Subjects and design
In this study, 43 healthy postmenopausal women who fulfilled the required criteria were recruited and screened. The exclusion criteria for this study were history of chronic renal or hepatic disease, history of hormone replacement therapy or breast cancer, serum oestrogen hormone (E2) concentration > 50 pg/mL, soy allergies, and any other medication known to affect bone. A soy challenge was used to assess equol-producer status prior to the start of this study. The day before sample collection, subjects ingested soy food containing 22 mg soy isoflavones. On sample collection day, morning urine samples were collected from the subjects, and they were stratified into equol producers or non-producers based on their urinary equol to daidzein concentration ratio [Equol producer: Log (urinary equol/daidzein) > −1.70].
All subjects received a daily dose of 37 mg isoflavone conjugates in the capsule (Fujiflavone P40; Fujicco Co., Ltd., Kobe, Japan; 21 mg aglycone form) and 5 g of either FOS (Meioligo; Meiji Seika Kaisha Ltd., Tokyo, Japan) or sucrose (white sugar; Mitsui Sugar Co., Ltd., Tokyo, Japan) as control. Each subject consumed the isoflavone capsule and FOS or sucrose at breakfast. Digestive products may stimulate the growth of certain microbiota, and FOS may selectively stimulate the growth of certain microbiota. As sucrose is digested readily, we used that as the control in this study. Dietary assessments of dietary soy isoflavones and nutrient intake based on 3-day dietary records were obtained at baseline. Fasting blood samples were collected at baseline and after 2 weeks of intervention. Spot urinary samples were collected at baseline and after 1 and 2 weeks of intervention.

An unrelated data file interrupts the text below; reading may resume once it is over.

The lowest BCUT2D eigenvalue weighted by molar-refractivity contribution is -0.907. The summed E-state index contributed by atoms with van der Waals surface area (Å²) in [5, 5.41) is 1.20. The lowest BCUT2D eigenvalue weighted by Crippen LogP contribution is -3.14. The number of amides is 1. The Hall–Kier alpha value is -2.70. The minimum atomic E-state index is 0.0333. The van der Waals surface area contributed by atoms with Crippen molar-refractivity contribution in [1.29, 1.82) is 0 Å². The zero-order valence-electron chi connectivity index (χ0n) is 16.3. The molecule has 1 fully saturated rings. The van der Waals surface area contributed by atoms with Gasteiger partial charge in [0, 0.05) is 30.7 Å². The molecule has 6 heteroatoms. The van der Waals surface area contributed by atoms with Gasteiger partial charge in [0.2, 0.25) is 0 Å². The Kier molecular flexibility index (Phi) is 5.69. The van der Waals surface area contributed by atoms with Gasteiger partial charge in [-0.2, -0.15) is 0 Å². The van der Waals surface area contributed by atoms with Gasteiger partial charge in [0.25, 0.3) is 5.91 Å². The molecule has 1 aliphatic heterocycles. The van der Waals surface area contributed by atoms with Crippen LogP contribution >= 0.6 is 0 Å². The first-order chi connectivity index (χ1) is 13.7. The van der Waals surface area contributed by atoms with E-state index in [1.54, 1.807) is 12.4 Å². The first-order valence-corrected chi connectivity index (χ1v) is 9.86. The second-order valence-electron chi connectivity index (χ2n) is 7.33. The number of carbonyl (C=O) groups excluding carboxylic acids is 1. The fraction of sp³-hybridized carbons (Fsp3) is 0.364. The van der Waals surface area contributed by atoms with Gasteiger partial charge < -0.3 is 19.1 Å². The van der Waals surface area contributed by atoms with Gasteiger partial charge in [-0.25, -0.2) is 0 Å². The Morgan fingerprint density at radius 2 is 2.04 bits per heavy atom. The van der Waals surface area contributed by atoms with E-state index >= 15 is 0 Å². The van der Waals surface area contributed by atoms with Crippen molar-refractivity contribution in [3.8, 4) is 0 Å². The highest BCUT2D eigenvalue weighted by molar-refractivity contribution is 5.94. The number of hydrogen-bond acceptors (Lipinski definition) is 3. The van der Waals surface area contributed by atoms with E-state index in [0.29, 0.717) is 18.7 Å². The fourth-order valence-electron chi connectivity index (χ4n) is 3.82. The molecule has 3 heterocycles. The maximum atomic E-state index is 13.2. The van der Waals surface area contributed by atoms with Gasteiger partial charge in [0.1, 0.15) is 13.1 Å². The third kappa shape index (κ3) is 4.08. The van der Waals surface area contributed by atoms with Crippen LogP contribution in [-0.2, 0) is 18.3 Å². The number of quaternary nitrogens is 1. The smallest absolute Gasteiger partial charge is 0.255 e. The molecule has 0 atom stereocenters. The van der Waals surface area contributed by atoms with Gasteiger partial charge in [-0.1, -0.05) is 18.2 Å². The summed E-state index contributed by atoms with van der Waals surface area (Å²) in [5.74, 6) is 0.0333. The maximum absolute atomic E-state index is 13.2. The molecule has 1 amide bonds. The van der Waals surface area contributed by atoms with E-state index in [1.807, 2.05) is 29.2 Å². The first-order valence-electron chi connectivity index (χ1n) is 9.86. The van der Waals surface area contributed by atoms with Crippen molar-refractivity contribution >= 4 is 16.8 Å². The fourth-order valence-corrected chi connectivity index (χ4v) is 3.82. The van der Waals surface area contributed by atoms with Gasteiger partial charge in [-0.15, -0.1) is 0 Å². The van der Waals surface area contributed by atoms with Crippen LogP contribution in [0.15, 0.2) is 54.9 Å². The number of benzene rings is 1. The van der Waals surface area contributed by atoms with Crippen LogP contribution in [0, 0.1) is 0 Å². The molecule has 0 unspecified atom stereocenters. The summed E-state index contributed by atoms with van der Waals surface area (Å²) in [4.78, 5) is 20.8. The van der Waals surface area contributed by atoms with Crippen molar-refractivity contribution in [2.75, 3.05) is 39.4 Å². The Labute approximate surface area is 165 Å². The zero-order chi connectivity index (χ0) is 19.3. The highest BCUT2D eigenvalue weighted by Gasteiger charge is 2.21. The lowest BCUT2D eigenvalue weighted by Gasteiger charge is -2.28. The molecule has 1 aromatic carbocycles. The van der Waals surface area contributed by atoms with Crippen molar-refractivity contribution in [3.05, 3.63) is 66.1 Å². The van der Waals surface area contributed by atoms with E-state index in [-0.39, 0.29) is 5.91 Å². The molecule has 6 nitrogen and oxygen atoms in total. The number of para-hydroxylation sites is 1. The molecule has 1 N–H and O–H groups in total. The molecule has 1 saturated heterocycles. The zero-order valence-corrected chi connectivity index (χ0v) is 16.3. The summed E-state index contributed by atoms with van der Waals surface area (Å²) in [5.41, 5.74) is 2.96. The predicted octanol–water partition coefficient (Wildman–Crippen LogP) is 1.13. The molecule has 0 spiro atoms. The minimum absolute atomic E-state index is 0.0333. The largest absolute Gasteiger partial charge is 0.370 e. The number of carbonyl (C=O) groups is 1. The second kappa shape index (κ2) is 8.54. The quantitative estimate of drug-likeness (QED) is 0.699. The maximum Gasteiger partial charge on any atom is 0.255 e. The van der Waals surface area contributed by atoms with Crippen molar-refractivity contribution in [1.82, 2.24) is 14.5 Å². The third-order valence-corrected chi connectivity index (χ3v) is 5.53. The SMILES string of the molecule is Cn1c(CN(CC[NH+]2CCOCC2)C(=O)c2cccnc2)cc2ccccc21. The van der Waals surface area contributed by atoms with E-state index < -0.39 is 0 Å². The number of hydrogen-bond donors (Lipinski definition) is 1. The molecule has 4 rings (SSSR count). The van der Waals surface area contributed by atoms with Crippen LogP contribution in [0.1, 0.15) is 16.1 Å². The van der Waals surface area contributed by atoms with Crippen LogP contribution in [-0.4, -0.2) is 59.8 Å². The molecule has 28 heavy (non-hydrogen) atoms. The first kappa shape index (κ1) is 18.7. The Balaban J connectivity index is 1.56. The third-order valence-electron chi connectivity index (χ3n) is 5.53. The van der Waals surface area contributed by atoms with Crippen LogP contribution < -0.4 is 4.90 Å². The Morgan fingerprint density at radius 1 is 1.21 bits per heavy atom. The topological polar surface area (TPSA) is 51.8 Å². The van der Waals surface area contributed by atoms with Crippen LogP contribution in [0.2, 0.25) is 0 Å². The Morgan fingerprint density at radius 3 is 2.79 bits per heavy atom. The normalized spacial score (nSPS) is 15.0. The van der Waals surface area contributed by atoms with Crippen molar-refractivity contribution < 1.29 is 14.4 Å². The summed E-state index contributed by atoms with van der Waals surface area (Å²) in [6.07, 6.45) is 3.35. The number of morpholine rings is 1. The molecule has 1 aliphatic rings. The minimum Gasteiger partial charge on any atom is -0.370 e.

The crude isoflavone conjugate (40% isoflavones) in the capsule were daidzin (20.4%), malonyldaidzin (0.1%), acetyldaidzin (1.1%), daidzein (0.3%), genistin (4.6%), acetylgenistin (0.3%), genistein (0.1%), and glycitin plus glycitein (13%). As aglycones, 33 mg daidzein, 8.5 mg genistein, and 15 mg glycitein were included in the 100 mg of conjugates. Thus, 37 mg of conjugated isoflavones equivalent to 21.1 mg aglycone, which consisted of 12.3 mg daidzein, 3.2 mg genistein, and 5.6 mg glycitein, existed in each capsule.
Measurement of serum and urinary daidzein and equol concentrations
The concentrations of daidzein and equol in blood and urine were analysed by the time-resolved fluoroimmunoassay method; the detection limits of daidzein and equol in these assays were 2.0 nM and 3.3 nM, respectively [31, 32].
All values are expressed as mean ± SD, and P < 0.05 was considered significant. The differences in isoflavone and nutritional intake between equol producers and non-producers were examined by using unpaired Student’s t-test. The differences in the serum equol concentrations at baseline and after 2 weeks of intervention were examined by using paired Student’s t-test. Three-way ANOVA (factors of FOS intervention, time, and equol status) was performed to determine the effect of dietary intervention on the urinary equol to daidzein concentration ratios. The changes in the urinary equol to daidzein concentration ratios in each group were evaluated by repeated-measures ANOVA and the Tukey post hoc test. All analyses were performed by using SPSS (SPSS 11.0; SPSS Inc., Chicago, IL, USA).